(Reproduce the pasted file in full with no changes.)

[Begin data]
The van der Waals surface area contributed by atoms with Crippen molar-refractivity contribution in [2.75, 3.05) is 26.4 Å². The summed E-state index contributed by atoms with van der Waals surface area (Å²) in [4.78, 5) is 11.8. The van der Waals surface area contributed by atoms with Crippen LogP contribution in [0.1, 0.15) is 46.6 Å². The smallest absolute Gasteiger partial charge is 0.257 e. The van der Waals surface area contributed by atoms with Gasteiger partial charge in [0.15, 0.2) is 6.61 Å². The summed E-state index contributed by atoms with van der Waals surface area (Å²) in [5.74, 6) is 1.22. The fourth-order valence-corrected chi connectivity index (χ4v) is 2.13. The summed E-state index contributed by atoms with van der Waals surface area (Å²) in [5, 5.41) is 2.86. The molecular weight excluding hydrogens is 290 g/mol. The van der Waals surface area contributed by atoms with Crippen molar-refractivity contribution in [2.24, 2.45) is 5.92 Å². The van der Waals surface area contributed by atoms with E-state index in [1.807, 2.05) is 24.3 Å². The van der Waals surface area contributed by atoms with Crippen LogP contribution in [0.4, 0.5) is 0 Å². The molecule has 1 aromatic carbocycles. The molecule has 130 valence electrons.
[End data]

The van der Waals surface area contributed by atoms with Crippen molar-refractivity contribution in [2.75, 3.05) is 26.4 Å². The summed E-state index contributed by atoms with van der Waals surface area (Å²) in [4.78, 5) is 11.8. The van der Waals surface area contributed by atoms with Crippen LogP contribution in [0.1, 0.15) is 46.6 Å². The smallest absolute Gasteiger partial charge is 0.257 e. The van der Waals surface area contributed by atoms with Gasteiger partial charge in [0.15, 0.2) is 6.61 Å². The summed E-state index contributed by atoms with van der Waals surface area (Å²) in [5.74, 6) is 1.22. The fourth-order valence-corrected chi connectivity index (χ4v) is 2.13. The summed E-state index contributed by atoms with van der Waals surface area (Å²) in [5, 5.41) is 2.86. The molecular weight excluding hydrogens is 290 g/mol. The van der Waals surface area contributed by atoms with Crippen molar-refractivity contribution in [2.24, 2.45) is 5.92 Å². The van der Waals surface area contributed by atoms with E-state index in [1.807, 2.05) is 24.3 Å². The van der Waals surface area contributed by atoms with Crippen LogP contribution in [0.4, 0.5) is 0 Å². The molecule has 1 aromatic carbocycles. The molecule has 130 valence electrons.